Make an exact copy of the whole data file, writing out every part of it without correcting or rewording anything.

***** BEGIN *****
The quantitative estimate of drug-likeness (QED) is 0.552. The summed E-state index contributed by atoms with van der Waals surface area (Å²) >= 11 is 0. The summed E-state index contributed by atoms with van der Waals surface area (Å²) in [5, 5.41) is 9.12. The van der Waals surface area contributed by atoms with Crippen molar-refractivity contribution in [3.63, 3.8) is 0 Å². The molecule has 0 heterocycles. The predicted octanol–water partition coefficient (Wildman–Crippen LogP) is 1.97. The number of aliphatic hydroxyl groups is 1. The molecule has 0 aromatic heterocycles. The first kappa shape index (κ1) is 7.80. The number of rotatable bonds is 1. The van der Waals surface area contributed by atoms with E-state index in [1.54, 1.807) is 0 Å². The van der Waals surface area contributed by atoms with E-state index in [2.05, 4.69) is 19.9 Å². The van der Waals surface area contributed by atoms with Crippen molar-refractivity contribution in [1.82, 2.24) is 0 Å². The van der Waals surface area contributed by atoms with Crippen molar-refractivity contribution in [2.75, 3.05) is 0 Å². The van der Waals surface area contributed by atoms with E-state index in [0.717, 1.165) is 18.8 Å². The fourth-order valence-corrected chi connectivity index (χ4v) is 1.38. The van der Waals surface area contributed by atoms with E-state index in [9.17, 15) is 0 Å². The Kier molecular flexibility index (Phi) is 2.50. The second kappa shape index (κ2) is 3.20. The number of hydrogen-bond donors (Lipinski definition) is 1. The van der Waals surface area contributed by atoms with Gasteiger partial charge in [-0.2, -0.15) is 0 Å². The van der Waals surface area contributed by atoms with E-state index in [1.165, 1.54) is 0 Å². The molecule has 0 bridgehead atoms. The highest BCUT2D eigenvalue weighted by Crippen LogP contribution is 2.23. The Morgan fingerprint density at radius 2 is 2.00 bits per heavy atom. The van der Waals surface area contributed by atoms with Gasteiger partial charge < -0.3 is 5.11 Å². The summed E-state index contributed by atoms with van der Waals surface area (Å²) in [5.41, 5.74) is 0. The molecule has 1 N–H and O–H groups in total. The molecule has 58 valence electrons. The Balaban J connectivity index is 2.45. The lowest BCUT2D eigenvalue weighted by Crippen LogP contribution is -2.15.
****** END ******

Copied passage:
The quantitative estimate of drug-likeness (QED) is 0.552. The summed E-state index contributed by atoms with van der Waals surface area (Å²) >= 11 is 0. The summed E-state index contributed by atoms with van der Waals surface area (Å²) in [5, 5.41) is 9.12. The van der Waals surface area contributed by atoms with Crippen molar-refractivity contribution in [3.63, 3.8) is 0 Å². The molecule has 0 heterocycles. The predicted octanol–water partition coefficient (Wildman–Crippen LogP) is 1.97. The number of aliphatic hydroxyl groups is 1. The molecule has 0 aromatic heterocycles. The first kappa shape index (κ1) is 7.80. The number of rotatable bonds is 1. The van der Waals surface area contributed by atoms with E-state index in [1.54, 1.807) is 0 Å². The van der Waals surface area contributed by atoms with E-state index in [2.05, 4.69) is 19.9 Å². The van der Waals surface area contributed by atoms with Crippen molar-refractivity contribution in [1.82, 2.24) is 0 Å². The van der Waals surface area contributed by atoms with Crippen molar-refractivity contribution in [2.75, 3.05) is 0 Å². The van der Waals surface area contributed by atoms with E-state index in [0.717, 1.165) is 18.8 Å². The fourth-order valence-corrected chi connectivity index (χ4v) is 1.38. The van der Waals surface area contributed by atoms with E-state index in [9.17, 15) is 0 Å². The Kier molecular flexibility index (Phi) is 2.50. The second kappa shape index (κ2) is 3.20. The number of hydrogen-bond donors (Lipinski definition) is 1. The van der Waals surface area contributed by atoms with Gasteiger partial charge in [-0.2, -0.15) is 0 Å². The van der Waals surface area contributed by atoms with E-state index in [1.165, 1.54) is 0 Å². The molecule has 0 bridgehead atoms. The highest BCUT2D eigenvalue weighted by Crippen LogP contribution is 2.23. The Morgan fingerprint density at radius 2 is 2.00 bits per heavy atom. The van der Waals surface area contributed by atoms with Gasteiger partial charge < -0.3 is 5.11 Å². The summed E-state index contributed by atoms with van der Waals surface area (Å²) in [5.41, 5.74) is 0. The molecule has 1 N–H and O–H groups in total. The molecule has 58 valence electrons. The Balaban J connectivity index is 2.45. The lowest BCUT2D eigenvalue weighted by Crippen LogP contribution is -2.15.